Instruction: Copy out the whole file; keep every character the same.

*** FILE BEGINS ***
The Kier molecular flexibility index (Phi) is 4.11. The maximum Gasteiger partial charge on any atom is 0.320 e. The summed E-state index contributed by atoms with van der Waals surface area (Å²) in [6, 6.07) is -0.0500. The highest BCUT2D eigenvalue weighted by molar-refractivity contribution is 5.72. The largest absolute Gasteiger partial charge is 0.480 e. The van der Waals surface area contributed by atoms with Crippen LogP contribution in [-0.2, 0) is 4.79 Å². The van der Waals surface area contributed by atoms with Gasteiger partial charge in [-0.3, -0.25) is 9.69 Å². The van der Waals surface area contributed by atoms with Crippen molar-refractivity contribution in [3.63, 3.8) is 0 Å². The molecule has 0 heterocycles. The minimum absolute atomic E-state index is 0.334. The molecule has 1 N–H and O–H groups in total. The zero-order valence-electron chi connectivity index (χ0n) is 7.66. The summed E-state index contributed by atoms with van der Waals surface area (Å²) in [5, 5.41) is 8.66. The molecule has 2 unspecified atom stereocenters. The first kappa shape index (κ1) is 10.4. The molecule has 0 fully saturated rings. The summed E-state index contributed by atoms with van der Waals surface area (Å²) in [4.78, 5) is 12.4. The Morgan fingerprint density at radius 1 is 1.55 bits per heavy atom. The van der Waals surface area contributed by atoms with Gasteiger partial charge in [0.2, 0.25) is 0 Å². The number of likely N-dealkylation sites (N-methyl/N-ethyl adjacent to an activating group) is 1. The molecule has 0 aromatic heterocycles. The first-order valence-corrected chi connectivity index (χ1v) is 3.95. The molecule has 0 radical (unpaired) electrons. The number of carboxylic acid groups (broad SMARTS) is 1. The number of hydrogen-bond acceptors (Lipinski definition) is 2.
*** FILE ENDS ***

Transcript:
The Kier molecular flexibility index (Phi) is 4.11. The maximum Gasteiger partial charge on any atom is 0.320 e. The summed E-state index contributed by atoms with van der Waals surface area (Å²) in [6, 6.07) is -0.0500. The highest BCUT2D eigenvalue weighted by molar-refractivity contribution is 5.72. The largest absolute Gasteiger partial charge is 0.480 e. The van der Waals surface area contributed by atoms with Crippen LogP contribution in [-0.2, 0) is 4.79 Å². The van der Waals surface area contributed by atoms with Gasteiger partial charge in [-0.3, -0.25) is 9.69 Å². The van der Waals surface area contributed by atoms with Crippen molar-refractivity contribution in [3.63, 3.8) is 0 Å². The molecule has 0 heterocycles. The minimum absolute atomic E-state index is 0.334. The molecule has 1 N–H and O–H groups in total. The zero-order valence-electron chi connectivity index (χ0n) is 7.66. The summed E-state index contributed by atoms with van der Waals surface area (Å²) in [5, 5.41) is 8.66. The molecule has 2 unspecified atom stereocenters. The first kappa shape index (κ1) is 10.4. The molecule has 0 fully saturated rings. The summed E-state index contributed by atoms with van der Waals surface area (Å²) in [4.78, 5) is 12.4. The Morgan fingerprint density at radius 1 is 1.55 bits per heavy atom. The van der Waals surface area contributed by atoms with Gasteiger partial charge in [0.2, 0.25) is 0 Å². The number of likely N-dealkylation sites (N-methyl/N-ethyl adjacent to an activating group) is 1. The molecule has 0 aromatic heterocycles. The first-order valence-corrected chi connectivity index (χ1v) is 3.95. The molecule has 0 radical (unpaired) electrons. The number of carboxylic acid groups (broad SMARTS) is 1. The number of hydrogen-bond acceptors (Lipinski definition) is 2.